"An important goal of our work is to make PARP inhibitors available to the majority of patients, those with working BRCA1 genes."

In earlier work, Xia demonstrated that BRCA1's repair function occurs in the nucleus, but that the BRCA1 protein shuttles between the nucleus and cytoplasm. In the cytoplasm, it loses its DNA-repair function and instead facilitates apoptosis. "We show that if the BRCA1 protein moves to the cytoplasm, cells die much more quickly and efficiently," Xia says.

Xia and her collaborators believe that if they can force BRCA1 out of the nucleus, it could make tumors that have functional DNA repair susceptible to PARP-inhibition therapy. The same strategy could be used to sensitize tumors to radiation-induced DNA damage, she says. 

is supported by NCI program project grant CA067166-15 and NCI grants CA156950-02 and CA163581-01A1.

When tumors outgrow their blood supply, they develop new blood vessels that are abnormal and leaky. These poorly perfused tumors have pockets of low oxygen and necrosis; that is, they are hypoxic.

Hypoxia within tumors reduces the effectiveness of radiation therapy. When therapeutic ionizing radiation strikes cellular molecules, it generates ions, free electrons and hydroxyl radicals. Some of these reactive elements are captured by the cell's natural buffering system, but many strike its DNA and cause double-strand breaks that overwhelm the repair system and kill the cell.

"The presence of oxygen enhances the fixation of this DNA damage and the lack of oxygen inhibits it," says Nicholas Denko, MD, PhD, associate professor of Radiation Oncology at the OSUCCC - James and an authority on hypoxia and radiation therapy.

The absence of oxygen in tissue can decrease the effective radiation dose by a factor of three - defined as the oxygen enhancement ratio. That is, it can take three times the radiation dose to kill seriously hypoxic cells versus well oxygenated cells, he says.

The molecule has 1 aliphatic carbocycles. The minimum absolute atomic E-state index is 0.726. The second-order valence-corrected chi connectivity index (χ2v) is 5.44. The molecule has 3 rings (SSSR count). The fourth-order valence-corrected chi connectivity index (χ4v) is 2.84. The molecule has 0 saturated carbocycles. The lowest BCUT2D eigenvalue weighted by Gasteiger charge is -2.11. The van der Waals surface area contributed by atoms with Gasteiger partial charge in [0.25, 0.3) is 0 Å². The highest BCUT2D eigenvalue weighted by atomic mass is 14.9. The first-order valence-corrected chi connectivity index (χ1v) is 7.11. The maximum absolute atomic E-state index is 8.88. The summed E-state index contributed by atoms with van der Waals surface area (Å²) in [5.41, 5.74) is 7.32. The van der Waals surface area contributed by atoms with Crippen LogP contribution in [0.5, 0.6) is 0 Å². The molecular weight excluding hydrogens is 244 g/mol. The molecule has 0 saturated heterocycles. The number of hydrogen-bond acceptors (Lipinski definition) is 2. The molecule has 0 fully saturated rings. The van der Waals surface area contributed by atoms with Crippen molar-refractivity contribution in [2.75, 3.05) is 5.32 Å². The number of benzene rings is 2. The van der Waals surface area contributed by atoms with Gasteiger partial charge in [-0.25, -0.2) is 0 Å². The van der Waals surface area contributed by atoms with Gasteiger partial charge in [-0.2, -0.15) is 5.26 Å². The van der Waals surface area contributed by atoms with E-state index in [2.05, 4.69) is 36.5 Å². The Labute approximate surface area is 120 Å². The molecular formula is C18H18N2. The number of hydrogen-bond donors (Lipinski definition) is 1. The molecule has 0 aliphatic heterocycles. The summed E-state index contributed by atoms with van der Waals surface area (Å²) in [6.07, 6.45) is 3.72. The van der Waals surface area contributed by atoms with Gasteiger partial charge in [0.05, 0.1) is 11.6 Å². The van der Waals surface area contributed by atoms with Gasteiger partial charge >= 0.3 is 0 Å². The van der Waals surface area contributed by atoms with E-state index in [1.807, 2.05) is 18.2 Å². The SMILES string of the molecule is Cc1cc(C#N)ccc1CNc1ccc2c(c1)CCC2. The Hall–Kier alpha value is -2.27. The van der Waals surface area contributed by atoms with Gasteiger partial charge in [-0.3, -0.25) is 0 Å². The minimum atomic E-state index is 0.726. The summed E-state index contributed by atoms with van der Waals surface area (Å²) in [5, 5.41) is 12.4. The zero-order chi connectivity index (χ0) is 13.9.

But there is little latitude for raising a patient's radiation dose, which is chosen primarily to kill tumor cells and is about the maximum possible without causing complications.

"Most tumor types have areas of hypoxia," Denko says. Studies have been done in patients with head and neck cancer, cervical cancer or softtissue sarcomas. "We calculate that in these tumors even a small fraction of hypoxic tumor cells can have a big effect on patient outcome," he says.

"People have understood the oxygen enhancement ratio for 50 years, but no one has figured out how to use it clinically," he explains. Investigators have tried to deliver more oxygen to the tumor. They've transfused patients with red blood cells, given patients erythropoietin to grow more red blood cells and had patients breathe pure oxygen to get more oxygen to the tumor.

"These have all had disappointing clinical effectiveness," he says.

Denko and his colleagues are approaching the problem differently. "Rather than trying to increase the tumor's oxygen supply, we want to reduce the tumor's oxygen demand," he says.

The researchers are evaluating drugs that reduce oxygen consumption by mitochondria, the main oxygen sink in cells. "Mitochondria produce ATP, which powers everything we do," Denko says. "There are drugs that inhibit mitochondria as a side effect. If we can use them in tumors to reduce oxygen demand by mitochondria, we might improve the tumor's response to radiation therapy."

“We have a lot more work to do before attempting this in patients, but the idea is to give the drug first, allow the tumor oxygen concentration to rise, then irradiate the tumor,” he says. “If the strategy increases treatment effectiveness in tumor models, it could be moved quickly into clinical use because the drugs we are studying have already been approved by the Food and Drug Administration (FDA).”


Research by Ohio State's Arnab Chakravarti shows that radiation therapy can activate critical pro-survival signal-transduction pathways and shut down cell-death pathways, enhancing cancer-cell survival and radiation resistance.